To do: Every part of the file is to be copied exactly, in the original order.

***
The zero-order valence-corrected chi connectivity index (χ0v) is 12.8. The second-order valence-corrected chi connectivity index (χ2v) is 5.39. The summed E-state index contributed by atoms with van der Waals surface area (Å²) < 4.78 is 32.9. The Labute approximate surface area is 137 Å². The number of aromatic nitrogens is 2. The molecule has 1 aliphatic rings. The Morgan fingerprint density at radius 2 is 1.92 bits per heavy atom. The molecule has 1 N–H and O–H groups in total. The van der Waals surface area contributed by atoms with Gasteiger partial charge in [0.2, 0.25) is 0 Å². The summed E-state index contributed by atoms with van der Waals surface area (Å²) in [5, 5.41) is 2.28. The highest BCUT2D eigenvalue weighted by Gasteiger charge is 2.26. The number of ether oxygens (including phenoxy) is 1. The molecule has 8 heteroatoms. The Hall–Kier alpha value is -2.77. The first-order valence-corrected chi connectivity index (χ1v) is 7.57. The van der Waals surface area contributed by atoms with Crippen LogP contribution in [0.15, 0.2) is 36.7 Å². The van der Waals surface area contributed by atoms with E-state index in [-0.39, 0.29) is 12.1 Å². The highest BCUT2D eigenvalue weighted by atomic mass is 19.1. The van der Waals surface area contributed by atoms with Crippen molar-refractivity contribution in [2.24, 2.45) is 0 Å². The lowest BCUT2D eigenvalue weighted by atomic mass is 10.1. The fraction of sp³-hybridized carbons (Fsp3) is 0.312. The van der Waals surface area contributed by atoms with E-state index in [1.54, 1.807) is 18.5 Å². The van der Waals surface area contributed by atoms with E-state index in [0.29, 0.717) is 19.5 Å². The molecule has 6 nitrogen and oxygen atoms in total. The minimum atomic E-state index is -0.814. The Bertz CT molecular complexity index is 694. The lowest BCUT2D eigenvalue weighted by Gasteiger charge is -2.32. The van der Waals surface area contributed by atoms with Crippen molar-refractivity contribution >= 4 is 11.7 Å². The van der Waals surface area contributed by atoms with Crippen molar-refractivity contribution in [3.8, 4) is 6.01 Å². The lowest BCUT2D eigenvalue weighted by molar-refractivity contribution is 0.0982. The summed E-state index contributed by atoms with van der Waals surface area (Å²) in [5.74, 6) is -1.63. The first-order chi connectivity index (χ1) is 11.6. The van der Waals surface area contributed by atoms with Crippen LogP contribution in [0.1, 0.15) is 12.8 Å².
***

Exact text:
The zero-order valence-corrected chi connectivity index (χ0v) is 12.8. The second-order valence-corrected chi connectivity index (χ2v) is 5.39. The summed E-state index contributed by atoms with van der Waals surface area (Å²) < 4.78 is 32.9. The Labute approximate surface area is 137 Å². The number of aromatic nitrogens is 2. The molecule has 1 aliphatic rings. The Morgan fingerprint density at radius 2 is 1.92 bits per heavy atom. The molecule has 1 N–H and O–H groups in total. The van der Waals surface area contributed by atoms with Gasteiger partial charge in [0.2, 0.25) is 0 Å². The summed E-state index contributed by atoms with van der Waals surface area (Å²) in [5, 5.41) is 2.28. The highest BCUT2D eigenvalue weighted by Gasteiger charge is 2.26. The number of ether oxygens (including phenoxy) is 1. The molecule has 8 heteroatoms. The Hall–Kier alpha value is -2.77. The first-order valence-corrected chi connectivity index (χ1v) is 7.57. The van der Waals surface area contributed by atoms with Crippen LogP contribution in [0.15, 0.2) is 36.7 Å². The van der Waals surface area contributed by atoms with E-state index in [-0.39, 0.29) is 12.1 Å². The highest BCUT2D eigenvalue weighted by atomic mass is 19.1. The van der Waals surface area contributed by atoms with Crippen molar-refractivity contribution in [2.24, 2.45) is 0 Å². The lowest BCUT2D eigenvalue weighted by atomic mass is 10.1. The fraction of sp³-hybridized carbons (Fsp3) is 0.312. The van der Waals surface area contributed by atoms with E-state index in [1.54, 1.807) is 18.5 Å². The van der Waals surface area contributed by atoms with E-state index in [0.29, 0.717) is 19.5 Å². The molecule has 6 nitrogen and oxygen atoms in total. The minimum atomic E-state index is -0.814. The Bertz CT molecular complexity index is 694. The lowest BCUT2D eigenvalue weighted by Gasteiger charge is -2.32. The van der Waals surface area contributed by atoms with Crippen molar-refractivity contribution >= 4 is 11.7 Å². The van der Waals surface area contributed by atoms with Crippen molar-refractivity contribution in [3.8, 4) is 6.01 Å². The lowest BCUT2D eigenvalue weighted by molar-refractivity contribution is 0.0982. The summed E-state index contributed by atoms with van der Waals surface area (Å²) in [5.74, 6) is -1.63. The first-order chi connectivity index (χ1) is 11.6. The van der Waals surface area contributed by atoms with Crippen LogP contribution in [0.1, 0.15) is 12.8 Å².